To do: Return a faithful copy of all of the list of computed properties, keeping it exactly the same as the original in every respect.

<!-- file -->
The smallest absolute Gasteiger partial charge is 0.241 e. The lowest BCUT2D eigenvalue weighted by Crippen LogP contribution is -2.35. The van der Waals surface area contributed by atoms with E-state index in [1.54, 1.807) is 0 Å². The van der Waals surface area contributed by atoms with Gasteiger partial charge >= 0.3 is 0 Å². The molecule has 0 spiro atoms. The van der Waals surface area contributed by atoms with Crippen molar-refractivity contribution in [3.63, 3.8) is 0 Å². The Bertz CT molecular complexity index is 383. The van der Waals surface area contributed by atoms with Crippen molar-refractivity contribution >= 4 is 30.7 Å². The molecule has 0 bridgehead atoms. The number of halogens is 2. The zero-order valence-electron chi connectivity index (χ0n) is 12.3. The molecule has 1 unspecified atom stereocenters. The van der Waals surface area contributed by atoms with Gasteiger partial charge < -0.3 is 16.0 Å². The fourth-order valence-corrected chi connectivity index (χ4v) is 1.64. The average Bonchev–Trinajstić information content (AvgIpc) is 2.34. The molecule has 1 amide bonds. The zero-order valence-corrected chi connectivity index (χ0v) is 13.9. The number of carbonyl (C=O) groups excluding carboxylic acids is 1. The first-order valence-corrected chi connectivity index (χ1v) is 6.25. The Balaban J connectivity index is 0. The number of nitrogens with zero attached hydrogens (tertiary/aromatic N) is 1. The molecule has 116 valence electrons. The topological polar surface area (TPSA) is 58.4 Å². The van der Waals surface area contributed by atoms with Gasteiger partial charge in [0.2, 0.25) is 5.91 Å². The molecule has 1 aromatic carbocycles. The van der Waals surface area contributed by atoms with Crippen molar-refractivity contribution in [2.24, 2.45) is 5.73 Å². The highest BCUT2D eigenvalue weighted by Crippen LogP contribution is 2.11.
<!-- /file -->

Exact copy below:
The smallest absolute Gasteiger partial charge is 0.241 e. The lowest BCUT2D eigenvalue weighted by Crippen LogP contribution is -2.35. The van der Waals surface area contributed by atoms with E-state index in [1.54, 1.807) is 0 Å². The van der Waals surface area contributed by atoms with Gasteiger partial charge >= 0.3 is 0 Å². The molecule has 0 spiro atoms. The van der Waals surface area contributed by atoms with Crippen molar-refractivity contribution in [3.63, 3.8) is 0 Å². The Bertz CT molecular complexity index is 383. The van der Waals surface area contributed by atoms with Crippen molar-refractivity contribution >= 4 is 30.7 Å². The molecule has 0 bridgehead atoms. The number of halogens is 2. The zero-order valence-electron chi connectivity index (χ0n) is 12.3. The molecule has 1 unspecified atom stereocenters. The van der Waals surface area contributed by atoms with Gasteiger partial charge < -0.3 is 16.0 Å². The fourth-order valence-corrected chi connectivity index (χ4v) is 1.64. The average Bonchev–Trinajstić information content (AvgIpc) is 2.34. The molecule has 1 amide bonds. The zero-order valence-corrected chi connectivity index (χ0v) is 13.9. The number of carbonyl (C=O) groups excluding carboxylic acids is 1. The first-order valence-corrected chi connectivity index (χ1v) is 6.25. The Balaban J connectivity index is 0. The number of nitrogens with zero attached hydrogens (tertiary/aromatic N) is 1. The molecule has 116 valence electrons. The topological polar surface area (TPSA) is 58.4 Å². The van der Waals surface area contributed by atoms with Gasteiger partial charge in [0.2, 0.25) is 5.91 Å². The molecule has 1 aromatic carbocycles. The van der Waals surface area contributed by atoms with Crippen molar-refractivity contribution in [2.24, 2.45) is 5.73 Å². The highest BCUT2D eigenvalue weighted by Crippen LogP contribution is 2.11.